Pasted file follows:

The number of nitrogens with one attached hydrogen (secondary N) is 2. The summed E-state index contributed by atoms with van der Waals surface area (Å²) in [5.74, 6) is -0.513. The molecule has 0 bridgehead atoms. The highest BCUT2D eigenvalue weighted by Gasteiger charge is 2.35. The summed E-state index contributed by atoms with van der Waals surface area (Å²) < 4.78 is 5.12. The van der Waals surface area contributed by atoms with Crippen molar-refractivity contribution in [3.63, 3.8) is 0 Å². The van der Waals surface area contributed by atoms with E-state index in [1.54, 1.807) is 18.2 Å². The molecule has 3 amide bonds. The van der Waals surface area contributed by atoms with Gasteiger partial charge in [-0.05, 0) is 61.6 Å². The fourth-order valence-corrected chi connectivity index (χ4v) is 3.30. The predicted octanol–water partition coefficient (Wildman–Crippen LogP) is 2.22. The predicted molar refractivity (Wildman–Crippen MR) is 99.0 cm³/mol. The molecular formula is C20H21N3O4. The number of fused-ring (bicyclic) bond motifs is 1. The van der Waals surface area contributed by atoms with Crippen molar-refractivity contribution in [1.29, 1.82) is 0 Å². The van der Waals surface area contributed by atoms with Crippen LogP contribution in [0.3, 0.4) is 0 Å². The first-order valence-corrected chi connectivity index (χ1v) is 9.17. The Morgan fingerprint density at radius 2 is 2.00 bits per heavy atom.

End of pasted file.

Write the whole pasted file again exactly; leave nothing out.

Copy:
The number of nitrogens with one attached hydrogen (secondary N) is 2. The summed E-state index contributed by atoms with van der Waals surface area (Å²) in [5.74, 6) is -0.513. The molecule has 0 bridgehead atoms. The highest BCUT2D eigenvalue weighted by Gasteiger charge is 2.35. The summed E-state index contributed by atoms with van der Waals surface area (Å²) < 4.78 is 5.12. The van der Waals surface area contributed by atoms with Crippen molar-refractivity contribution in [3.63, 3.8) is 0 Å². The van der Waals surface area contributed by atoms with E-state index in [1.54, 1.807) is 18.2 Å². The molecule has 3 amide bonds. The van der Waals surface area contributed by atoms with Gasteiger partial charge in [-0.05, 0) is 61.6 Å². The fourth-order valence-corrected chi connectivity index (χ4v) is 3.30. The predicted octanol–water partition coefficient (Wildman–Crippen LogP) is 2.22. The predicted molar refractivity (Wildman–Crippen MR) is 99.0 cm³/mol. The molecular formula is C20H21N3O4. The number of fused-ring (bicyclic) bond motifs is 1. The van der Waals surface area contributed by atoms with Crippen molar-refractivity contribution in [1.29, 1.82) is 0 Å². The van der Waals surface area contributed by atoms with Crippen LogP contribution in [0.3, 0.4) is 0 Å². The first-order valence-corrected chi connectivity index (χ1v) is 9.17. The Morgan fingerprint density at radius 2 is 2.00 bits per heavy atom.